Online, the NFL will be shredded. Leading media figures will front this charge. Celebrities will pile in to be disgusted. Athletes who play sports other than football may get involved. A consensus will emerge on the Internet that the way this has been handled is beyond the pale, totally unforgivable and that it’s time to replace real football with flag football.

Out in the real world, it will be as if nothing had happened. Come September, Cleveland’s stadium will be full. NFL TV ratings will be off the charts. Streamers will be lining up to turn the next round of broadcast-rights bidding into a Mega Billions jackpot.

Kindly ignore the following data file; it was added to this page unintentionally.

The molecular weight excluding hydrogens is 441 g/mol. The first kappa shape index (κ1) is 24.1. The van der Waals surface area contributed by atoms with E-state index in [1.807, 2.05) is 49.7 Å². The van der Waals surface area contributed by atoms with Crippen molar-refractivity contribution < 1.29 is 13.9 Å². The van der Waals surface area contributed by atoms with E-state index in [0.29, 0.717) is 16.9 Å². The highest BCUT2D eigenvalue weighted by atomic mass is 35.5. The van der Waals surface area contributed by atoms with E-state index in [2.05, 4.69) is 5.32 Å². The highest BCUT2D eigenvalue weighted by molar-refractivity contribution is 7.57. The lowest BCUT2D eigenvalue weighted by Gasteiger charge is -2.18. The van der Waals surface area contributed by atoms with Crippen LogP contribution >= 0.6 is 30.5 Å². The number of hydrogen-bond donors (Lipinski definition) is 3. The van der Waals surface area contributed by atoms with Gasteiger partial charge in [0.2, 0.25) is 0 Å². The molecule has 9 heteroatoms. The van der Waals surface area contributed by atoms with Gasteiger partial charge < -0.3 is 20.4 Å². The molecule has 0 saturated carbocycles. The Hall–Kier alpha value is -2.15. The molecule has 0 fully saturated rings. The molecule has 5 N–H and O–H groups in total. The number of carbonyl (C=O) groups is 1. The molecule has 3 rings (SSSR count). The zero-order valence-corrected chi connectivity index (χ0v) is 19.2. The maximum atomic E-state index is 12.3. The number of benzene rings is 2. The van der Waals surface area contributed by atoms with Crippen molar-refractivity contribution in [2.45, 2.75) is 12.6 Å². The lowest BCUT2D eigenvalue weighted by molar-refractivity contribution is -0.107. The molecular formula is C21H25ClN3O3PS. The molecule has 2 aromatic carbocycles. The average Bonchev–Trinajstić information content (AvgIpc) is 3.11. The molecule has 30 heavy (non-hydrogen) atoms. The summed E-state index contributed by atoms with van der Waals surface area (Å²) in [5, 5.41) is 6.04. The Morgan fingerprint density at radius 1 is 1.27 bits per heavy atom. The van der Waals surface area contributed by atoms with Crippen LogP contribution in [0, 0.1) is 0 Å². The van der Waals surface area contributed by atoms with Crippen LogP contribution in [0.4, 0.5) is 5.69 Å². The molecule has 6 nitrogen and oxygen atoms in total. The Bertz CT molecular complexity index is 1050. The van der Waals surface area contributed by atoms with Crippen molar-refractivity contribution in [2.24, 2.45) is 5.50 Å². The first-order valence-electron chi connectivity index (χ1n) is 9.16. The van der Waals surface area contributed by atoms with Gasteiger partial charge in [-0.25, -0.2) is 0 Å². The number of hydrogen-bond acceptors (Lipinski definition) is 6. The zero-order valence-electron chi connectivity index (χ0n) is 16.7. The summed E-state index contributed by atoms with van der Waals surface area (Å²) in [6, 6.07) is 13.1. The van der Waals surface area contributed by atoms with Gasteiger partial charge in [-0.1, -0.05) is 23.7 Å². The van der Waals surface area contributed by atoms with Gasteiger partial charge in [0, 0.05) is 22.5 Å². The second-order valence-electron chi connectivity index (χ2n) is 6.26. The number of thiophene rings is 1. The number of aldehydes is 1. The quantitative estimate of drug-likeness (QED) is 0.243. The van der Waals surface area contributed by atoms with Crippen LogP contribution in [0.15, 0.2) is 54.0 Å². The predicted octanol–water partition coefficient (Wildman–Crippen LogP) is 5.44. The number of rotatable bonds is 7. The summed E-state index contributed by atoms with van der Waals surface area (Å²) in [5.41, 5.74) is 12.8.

Once Watson returns – and as long as he plays well – this incident will be filed by Browns fans under “unresolved.” Yes, something happened, but none of them can exactly remember what. Their Sunday passion is too important to be ruined by one dolt who can’t keep his hands to himself.

This is the lesson the NFL has learned over the past 10 years of nearly uninterrupted PR crises – that there is no such thing as a PR crisis for the NFL. There may be a lot of yelling and shouting out in the street outside, but the store is still packed.

COVID-19 was an actual crisis because it threatened bottom lines. Every other league freaked out and lost of gobs of money.

What did the NFL do? Nothing. Even when the pandemic was peaking through the end of 2020 into 2021, the NFL pretended COVID wasn’t happening.

How did that turn out? Everyone went along with it. A few health experts tried to pipe up, but they weren’t acknowledged.